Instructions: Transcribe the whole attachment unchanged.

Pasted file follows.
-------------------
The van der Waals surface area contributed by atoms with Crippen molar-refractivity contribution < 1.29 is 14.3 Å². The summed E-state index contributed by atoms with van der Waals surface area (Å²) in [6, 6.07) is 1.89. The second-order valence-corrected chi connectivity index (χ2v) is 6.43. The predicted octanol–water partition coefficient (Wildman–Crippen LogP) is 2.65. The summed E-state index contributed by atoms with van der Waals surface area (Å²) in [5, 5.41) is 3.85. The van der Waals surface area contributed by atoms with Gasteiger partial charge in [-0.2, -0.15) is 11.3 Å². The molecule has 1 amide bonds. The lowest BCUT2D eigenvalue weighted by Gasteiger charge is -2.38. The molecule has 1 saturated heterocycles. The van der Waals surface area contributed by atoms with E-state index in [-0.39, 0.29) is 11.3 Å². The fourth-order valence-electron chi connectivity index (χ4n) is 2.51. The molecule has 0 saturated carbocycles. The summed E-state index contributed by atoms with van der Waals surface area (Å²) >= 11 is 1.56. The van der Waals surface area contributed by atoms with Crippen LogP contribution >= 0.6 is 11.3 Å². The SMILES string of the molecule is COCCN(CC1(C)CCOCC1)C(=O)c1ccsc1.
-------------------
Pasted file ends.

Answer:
The van der Waals surface area contributed by atoms with Crippen molar-refractivity contribution < 1.29 is 14.3 Å². The summed E-state index contributed by atoms with van der Waals surface area (Å²) in [6, 6.07) is 1.89. The second-order valence-corrected chi connectivity index (χ2v) is 6.43. The predicted octanol–water partition coefficient (Wildman–Crippen LogP) is 2.65. The summed E-state index contributed by atoms with van der Waals surface area (Å²) in [5, 5.41) is 3.85. The van der Waals surface area contributed by atoms with Gasteiger partial charge in [-0.2, -0.15) is 11.3 Å². The molecule has 1 amide bonds. The lowest BCUT2D eigenvalue weighted by Gasteiger charge is -2.38. The molecule has 1 saturated heterocycles. The van der Waals surface area contributed by atoms with E-state index in [-0.39, 0.29) is 11.3 Å². The fourth-order valence-electron chi connectivity index (χ4n) is 2.51. The molecule has 0 saturated carbocycles. The summed E-state index contributed by atoms with van der Waals surface area (Å²) >= 11 is 1.56. The van der Waals surface area contributed by atoms with Crippen LogP contribution >= 0.6 is 11.3 Å². The SMILES string of the molecule is COCCN(CC1(C)CCOCC1)C(=O)c1ccsc1.